On Monday, August 25, and Tuesday, August 26, Tutorials will enrich the program of ECSA 2014.
T1: Model-Driven Engineering for Software Architecture Design
|Gernot Starke, Alexander Heusingfeld
T4: Software Improvement – Done Right
|Afternoon||P. Lago, I. Malavolta, H. Muccini, P. Pelliccione, A. Tang
T2: The Road Ahead for Architectural Languages
T3: Introduction to Empirical Research Methodologies
T5: Current architectures for large-scale statistical data processing
T6: Migrating to a Service-Oriented Architecture
A common practice in software architecture design is to model and document different architectural views for describing the architecture according to the stakeholders’ concerns. An architectural view is a representation of a set of system elements and relations associated with them to support a particular concern. Having multiple views helps to separate the concerns and as such support the modeling, understanding, communication and analysis of the software architecture for different stakeholders. Architectural views conform to viewpoints that represent the conventions for constructing and using a view. An architectural framework organizes and structures the proposed architectural viewpoints. Different architectural frameworks have been proposed in the literature. Initially, architectural frameworks were proposed with a fixed set of viewpoints but because of the different concerns that need to be addressed for different systems, the current trend recognizes that the set of views should not be fixed but multiple viewpoints might be introduced instead. So far most architectural viewpoints seem to have been primarily used either to support the communication among stakeholders, or at the best to provide a blueprint for the detailed design.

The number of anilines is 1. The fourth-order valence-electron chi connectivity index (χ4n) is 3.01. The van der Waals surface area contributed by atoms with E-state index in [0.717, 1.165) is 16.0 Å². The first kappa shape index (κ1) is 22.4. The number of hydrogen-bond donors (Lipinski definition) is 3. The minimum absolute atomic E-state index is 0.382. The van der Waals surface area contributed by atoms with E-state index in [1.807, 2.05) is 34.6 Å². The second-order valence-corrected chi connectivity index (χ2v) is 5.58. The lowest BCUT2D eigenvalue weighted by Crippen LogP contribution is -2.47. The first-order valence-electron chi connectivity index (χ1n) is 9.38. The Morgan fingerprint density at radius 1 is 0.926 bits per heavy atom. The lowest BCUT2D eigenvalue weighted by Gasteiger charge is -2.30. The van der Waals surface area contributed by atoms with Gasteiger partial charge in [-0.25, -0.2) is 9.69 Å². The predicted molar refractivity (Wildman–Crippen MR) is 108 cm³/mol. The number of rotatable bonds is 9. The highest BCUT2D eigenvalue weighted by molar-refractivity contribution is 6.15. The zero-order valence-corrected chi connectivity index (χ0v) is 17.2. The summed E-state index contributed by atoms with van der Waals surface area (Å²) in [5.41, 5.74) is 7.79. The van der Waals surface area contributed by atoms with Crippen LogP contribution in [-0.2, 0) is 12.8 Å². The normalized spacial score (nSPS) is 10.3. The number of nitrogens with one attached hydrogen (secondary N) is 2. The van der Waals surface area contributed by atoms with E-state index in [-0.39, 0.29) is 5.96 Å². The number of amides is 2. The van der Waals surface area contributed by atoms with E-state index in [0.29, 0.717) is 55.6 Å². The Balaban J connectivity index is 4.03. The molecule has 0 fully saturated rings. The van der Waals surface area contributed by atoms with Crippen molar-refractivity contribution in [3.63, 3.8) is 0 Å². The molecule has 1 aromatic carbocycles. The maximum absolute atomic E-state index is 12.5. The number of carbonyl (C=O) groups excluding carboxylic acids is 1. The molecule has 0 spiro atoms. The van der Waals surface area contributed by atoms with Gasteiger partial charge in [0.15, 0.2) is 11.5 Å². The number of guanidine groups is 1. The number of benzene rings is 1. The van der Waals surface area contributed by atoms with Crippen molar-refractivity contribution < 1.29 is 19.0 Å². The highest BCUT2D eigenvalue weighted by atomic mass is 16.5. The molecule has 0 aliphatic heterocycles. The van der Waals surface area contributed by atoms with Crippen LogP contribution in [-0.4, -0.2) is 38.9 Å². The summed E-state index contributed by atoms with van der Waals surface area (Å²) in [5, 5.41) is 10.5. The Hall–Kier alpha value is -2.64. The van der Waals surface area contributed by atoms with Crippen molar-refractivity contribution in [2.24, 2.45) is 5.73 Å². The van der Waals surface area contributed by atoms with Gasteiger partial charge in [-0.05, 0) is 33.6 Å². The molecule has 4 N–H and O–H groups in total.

In this tutorial we discuss the benefits of applying model driven development approaches for the software architecture design process. For this we will first provide a discussion on the history of software architecture modeling and the state-of-the-art software architecture framework approaches. A reflection on software architecture modeling from a model-driven development perspective will then be provided to provide the motivation for the need for so-called executable architecture views. In this respect, we will discuss the notion of architecture viewpoint languages and describe an approach for modeling these viewpoint languages as domain specific languages. An evaluation approach will be presented to evaluate newly design architecture viewpoint languages. Finally, we will discuss the application of model-to-model transformations and model-to-text transformation techniques using domain specific languages of architecture viewpoints. The tutorial will be supported by corresponding tools and examples.
Dr. Bedir Tekinerdogan received his PhD degree in Computer Science from the University of Twente in The Netherlands. He has more than 20 years of professional experience in software engineering research and education. His primary research concerns the application of model-driven development to support architecture design and analysis.
He has been active in more than 30 national and international research and consultancy projects and has been a reviewer of more than 50 academic and industrial software projects. He is the author of more than 150 scientific publications on different topics in software engineering. He is the steering committee chair of the Turkish Software Architecture Design Conference series, and the founder and leader of the Bilkent Software Engineering Group (Bilsen) which aims to foster research and education on software engineering in Turkey.
Details about his work can be found at http://www.cs.bilkent.edu.tr/~bedir/